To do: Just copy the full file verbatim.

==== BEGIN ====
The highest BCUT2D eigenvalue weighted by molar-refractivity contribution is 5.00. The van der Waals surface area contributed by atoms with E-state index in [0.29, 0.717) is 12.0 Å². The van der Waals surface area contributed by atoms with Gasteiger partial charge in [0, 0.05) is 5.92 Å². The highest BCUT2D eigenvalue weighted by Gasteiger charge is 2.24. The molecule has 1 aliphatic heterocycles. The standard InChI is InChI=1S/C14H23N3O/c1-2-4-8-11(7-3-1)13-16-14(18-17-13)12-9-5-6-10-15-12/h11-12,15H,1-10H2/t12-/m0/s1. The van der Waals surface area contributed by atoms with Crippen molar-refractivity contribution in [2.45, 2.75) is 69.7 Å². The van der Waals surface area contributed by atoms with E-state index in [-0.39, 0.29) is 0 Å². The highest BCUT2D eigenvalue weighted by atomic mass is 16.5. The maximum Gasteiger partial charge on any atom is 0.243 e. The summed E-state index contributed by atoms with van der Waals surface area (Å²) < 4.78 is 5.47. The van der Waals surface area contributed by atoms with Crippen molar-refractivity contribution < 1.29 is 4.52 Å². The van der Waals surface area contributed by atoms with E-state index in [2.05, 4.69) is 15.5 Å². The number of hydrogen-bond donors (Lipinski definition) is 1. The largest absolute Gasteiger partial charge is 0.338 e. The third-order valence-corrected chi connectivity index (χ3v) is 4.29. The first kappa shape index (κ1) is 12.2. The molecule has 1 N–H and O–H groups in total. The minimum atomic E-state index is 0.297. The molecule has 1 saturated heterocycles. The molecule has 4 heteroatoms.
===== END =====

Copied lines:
The highest BCUT2D eigenvalue weighted by molar-refractivity contribution is 5.00. The van der Waals surface area contributed by atoms with E-state index in [0.29, 0.717) is 12.0 Å². The van der Waals surface area contributed by atoms with Gasteiger partial charge in [0, 0.05) is 5.92 Å². The highest BCUT2D eigenvalue weighted by Gasteiger charge is 2.24. The molecule has 1 aliphatic heterocycles. The standard InChI is InChI=1S/C14H23N3O/c1-2-4-8-11(7-3-1)13-16-14(18-17-13)12-9-5-6-10-15-12/h11-12,15H,1-10H2/t12-/m0/s1. The van der Waals surface area contributed by atoms with Crippen molar-refractivity contribution in [2.45, 2.75) is 69.7 Å². The van der Waals surface area contributed by atoms with E-state index in [-0.39, 0.29) is 0 Å². The highest BCUT2D eigenvalue weighted by atomic mass is 16.5. The maximum Gasteiger partial charge on any atom is 0.243 e. The summed E-state index contributed by atoms with van der Waals surface area (Å²) < 4.78 is 5.47. The van der Waals surface area contributed by atoms with Crippen molar-refractivity contribution < 1.29 is 4.52 Å². The van der Waals surface area contributed by atoms with E-state index in [2.05, 4.69) is 15.5 Å². The number of hydrogen-bond donors (Lipinski definition) is 1. The largest absolute Gasteiger partial charge is 0.338 e. The third-order valence-corrected chi connectivity index (χ3v) is 4.29. The first kappa shape index (κ1) is 12.2. The molecule has 1 N–H and O–H groups in total. The minimum atomic E-state index is 0.297. The molecule has 1 saturated heterocycles. The molecule has 4 heteroatoms.